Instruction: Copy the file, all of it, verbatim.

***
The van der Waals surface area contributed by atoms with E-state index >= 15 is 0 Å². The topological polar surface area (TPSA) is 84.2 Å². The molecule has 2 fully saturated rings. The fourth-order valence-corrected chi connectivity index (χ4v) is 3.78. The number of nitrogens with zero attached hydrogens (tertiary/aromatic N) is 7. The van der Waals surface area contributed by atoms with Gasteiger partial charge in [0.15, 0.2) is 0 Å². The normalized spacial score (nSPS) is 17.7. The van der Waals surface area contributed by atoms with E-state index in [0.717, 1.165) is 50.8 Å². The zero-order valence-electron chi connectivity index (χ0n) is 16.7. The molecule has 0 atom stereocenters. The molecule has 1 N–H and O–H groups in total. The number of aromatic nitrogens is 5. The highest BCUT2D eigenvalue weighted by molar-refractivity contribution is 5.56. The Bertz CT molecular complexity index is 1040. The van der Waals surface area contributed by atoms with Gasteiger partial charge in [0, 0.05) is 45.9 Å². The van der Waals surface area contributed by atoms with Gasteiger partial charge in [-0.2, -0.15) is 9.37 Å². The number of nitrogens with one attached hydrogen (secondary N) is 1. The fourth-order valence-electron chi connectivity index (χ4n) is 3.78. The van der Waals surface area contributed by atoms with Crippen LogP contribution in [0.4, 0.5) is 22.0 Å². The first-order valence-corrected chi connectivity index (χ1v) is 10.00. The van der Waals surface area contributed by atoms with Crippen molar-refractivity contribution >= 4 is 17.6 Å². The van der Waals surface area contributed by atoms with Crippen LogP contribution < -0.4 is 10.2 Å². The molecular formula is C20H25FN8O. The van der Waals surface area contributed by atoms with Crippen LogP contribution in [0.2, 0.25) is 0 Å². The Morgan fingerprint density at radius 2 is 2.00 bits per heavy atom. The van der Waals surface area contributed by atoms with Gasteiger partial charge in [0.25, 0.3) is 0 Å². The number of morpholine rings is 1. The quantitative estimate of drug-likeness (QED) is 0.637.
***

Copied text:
The van der Waals surface area contributed by atoms with E-state index >= 15 is 0 Å². The topological polar surface area (TPSA) is 84.2 Å². The molecule has 2 fully saturated rings. The fourth-order valence-corrected chi connectivity index (χ4v) is 3.78. The number of nitrogens with zero attached hydrogens (tertiary/aromatic N) is 7. The van der Waals surface area contributed by atoms with Gasteiger partial charge in [0.15, 0.2) is 0 Å². The normalized spacial score (nSPS) is 17.7. The van der Waals surface area contributed by atoms with E-state index in [0.717, 1.165) is 50.8 Å². The zero-order valence-electron chi connectivity index (χ0n) is 16.7. The molecule has 0 atom stereocenters. The molecule has 1 N–H and O–H groups in total. The number of aromatic nitrogens is 5. The highest BCUT2D eigenvalue weighted by molar-refractivity contribution is 5.56. The Bertz CT molecular complexity index is 1040. The van der Waals surface area contributed by atoms with Gasteiger partial charge in [0, 0.05) is 45.9 Å². The van der Waals surface area contributed by atoms with Gasteiger partial charge in [-0.2, -0.15) is 9.37 Å². The number of nitrogens with one attached hydrogen (secondary N) is 1. The fourth-order valence-electron chi connectivity index (χ4n) is 3.78. The van der Waals surface area contributed by atoms with Crippen LogP contribution in [0.4, 0.5) is 22.0 Å². The first-order valence-corrected chi connectivity index (χ1v) is 10.00. The van der Waals surface area contributed by atoms with Crippen molar-refractivity contribution >= 4 is 17.6 Å². The van der Waals surface area contributed by atoms with Crippen LogP contribution < -0.4 is 10.2 Å². The molecular formula is C20H25FN8O. The van der Waals surface area contributed by atoms with Crippen LogP contribution in [0.2, 0.25) is 0 Å². The Morgan fingerprint density at radius 2 is 2.00 bits per heavy atom. The van der Waals surface area contributed by atoms with Gasteiger partial charge in [0.25, 0.3) is 0 Å². The number of morpholine rings is 1. The quantitative estimate of drug-likeness (QED) is 0.637.